According to the code, the sexual honor and general conduct of females are crucial elements for male honor. The girls and women for whom a Pashtun man is responsible for, must always act in a manner in keeping with Pashtun social traditions (Margolis, 2021). Under the pretext of preserving and honoring these norms and customary laws, the Taliban have once again started on a rampage to assert their power and presence over the female population of Afghanistan. Like the 1990s the faces of Afghan women are gradually vanishing both literally and metaphorically from the public domain once again. The Taliban decides whether or not women and girls should receive education, income, employment etc. The degree of intolerance is increasing with each passing day and the women are sacrificed at the altar of the Pashtun Code by Taliban militia.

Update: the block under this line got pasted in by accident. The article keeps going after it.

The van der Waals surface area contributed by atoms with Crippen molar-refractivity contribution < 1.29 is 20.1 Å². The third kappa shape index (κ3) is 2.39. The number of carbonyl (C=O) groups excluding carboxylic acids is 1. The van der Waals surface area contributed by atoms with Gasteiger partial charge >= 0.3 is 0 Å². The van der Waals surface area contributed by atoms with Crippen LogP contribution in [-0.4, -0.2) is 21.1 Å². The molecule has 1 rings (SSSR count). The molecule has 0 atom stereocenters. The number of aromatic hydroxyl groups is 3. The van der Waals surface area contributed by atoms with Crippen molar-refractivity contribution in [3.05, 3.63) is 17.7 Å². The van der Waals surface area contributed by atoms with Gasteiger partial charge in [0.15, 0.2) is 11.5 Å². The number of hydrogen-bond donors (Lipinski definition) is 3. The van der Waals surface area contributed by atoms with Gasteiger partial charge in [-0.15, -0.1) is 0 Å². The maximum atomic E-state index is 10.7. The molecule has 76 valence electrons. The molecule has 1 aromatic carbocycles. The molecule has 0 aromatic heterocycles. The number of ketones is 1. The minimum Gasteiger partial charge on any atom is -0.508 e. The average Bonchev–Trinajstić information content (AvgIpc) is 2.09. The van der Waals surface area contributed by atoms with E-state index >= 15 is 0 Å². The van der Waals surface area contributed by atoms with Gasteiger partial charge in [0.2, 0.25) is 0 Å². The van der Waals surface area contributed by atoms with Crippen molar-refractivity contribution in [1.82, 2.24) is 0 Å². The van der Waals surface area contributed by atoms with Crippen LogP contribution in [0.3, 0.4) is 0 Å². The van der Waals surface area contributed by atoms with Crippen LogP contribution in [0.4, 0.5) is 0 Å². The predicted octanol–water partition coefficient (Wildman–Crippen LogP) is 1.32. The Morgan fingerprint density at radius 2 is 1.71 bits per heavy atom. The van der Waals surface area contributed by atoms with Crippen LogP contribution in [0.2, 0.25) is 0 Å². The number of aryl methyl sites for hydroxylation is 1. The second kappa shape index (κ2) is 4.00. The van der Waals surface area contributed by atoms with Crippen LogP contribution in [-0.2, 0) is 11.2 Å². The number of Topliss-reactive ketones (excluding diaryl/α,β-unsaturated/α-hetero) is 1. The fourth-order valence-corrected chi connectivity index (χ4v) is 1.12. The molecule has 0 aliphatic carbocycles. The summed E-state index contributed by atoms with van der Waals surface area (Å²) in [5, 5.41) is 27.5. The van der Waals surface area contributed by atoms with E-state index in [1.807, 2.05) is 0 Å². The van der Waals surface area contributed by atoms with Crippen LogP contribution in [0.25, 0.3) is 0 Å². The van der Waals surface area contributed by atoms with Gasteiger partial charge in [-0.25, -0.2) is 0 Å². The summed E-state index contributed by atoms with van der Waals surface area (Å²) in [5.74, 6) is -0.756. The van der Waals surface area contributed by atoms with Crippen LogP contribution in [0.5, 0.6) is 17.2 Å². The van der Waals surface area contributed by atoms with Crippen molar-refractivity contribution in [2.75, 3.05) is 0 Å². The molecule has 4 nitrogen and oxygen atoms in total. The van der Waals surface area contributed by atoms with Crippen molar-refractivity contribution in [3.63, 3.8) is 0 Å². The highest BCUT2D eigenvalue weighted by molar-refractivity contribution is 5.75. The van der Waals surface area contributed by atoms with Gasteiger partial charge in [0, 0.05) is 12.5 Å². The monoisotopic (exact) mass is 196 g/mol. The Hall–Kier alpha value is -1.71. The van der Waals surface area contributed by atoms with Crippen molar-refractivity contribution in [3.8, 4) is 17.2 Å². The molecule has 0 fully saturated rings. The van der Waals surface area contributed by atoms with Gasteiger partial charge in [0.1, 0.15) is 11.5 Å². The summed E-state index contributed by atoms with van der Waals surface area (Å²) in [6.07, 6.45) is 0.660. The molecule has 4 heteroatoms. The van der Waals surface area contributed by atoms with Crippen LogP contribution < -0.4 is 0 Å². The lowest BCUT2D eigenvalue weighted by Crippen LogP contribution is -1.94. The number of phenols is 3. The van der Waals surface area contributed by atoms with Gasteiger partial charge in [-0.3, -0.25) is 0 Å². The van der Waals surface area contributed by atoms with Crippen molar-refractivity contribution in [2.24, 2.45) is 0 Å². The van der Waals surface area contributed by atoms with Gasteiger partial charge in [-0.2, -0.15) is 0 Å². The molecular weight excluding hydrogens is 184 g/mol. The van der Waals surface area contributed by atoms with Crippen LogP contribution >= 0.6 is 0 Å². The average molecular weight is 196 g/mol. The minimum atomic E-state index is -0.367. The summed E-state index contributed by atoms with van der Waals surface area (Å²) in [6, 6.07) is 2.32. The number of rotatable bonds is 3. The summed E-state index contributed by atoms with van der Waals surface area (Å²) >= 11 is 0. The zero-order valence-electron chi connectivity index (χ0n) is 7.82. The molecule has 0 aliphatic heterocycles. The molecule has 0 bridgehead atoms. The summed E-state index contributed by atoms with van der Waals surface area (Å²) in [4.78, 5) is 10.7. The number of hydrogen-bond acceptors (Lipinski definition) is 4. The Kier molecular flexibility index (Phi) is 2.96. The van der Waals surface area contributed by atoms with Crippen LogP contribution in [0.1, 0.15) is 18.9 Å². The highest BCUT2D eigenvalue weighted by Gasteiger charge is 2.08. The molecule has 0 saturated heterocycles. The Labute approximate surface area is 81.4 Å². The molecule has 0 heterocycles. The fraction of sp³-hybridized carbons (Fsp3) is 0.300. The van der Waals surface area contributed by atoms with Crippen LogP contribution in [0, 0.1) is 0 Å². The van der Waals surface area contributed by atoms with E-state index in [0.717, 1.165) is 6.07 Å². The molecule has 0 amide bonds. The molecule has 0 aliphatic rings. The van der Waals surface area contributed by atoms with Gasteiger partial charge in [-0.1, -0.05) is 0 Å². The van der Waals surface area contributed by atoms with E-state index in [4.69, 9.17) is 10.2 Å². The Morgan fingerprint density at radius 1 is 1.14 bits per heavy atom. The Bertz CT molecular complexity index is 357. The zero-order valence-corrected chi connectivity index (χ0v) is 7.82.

Justifying Violence in the Name of Islam


Violence against women is deep-rooted in human civilization. Every society and state in this world has experienced such brutality in some way or other. What makes the Taliban’s rigid and horrid treatment of women different is their justification in the name of Islam. In medieval Europe and parts of the U.S. women were branded and killed in the name of witch-hunting. The Indian sub-continent also experienced the gory custom of burning widows along with their dead husbands. But these practices are the reality of the past and contemporary societies do not justify such crimes in the name of religion.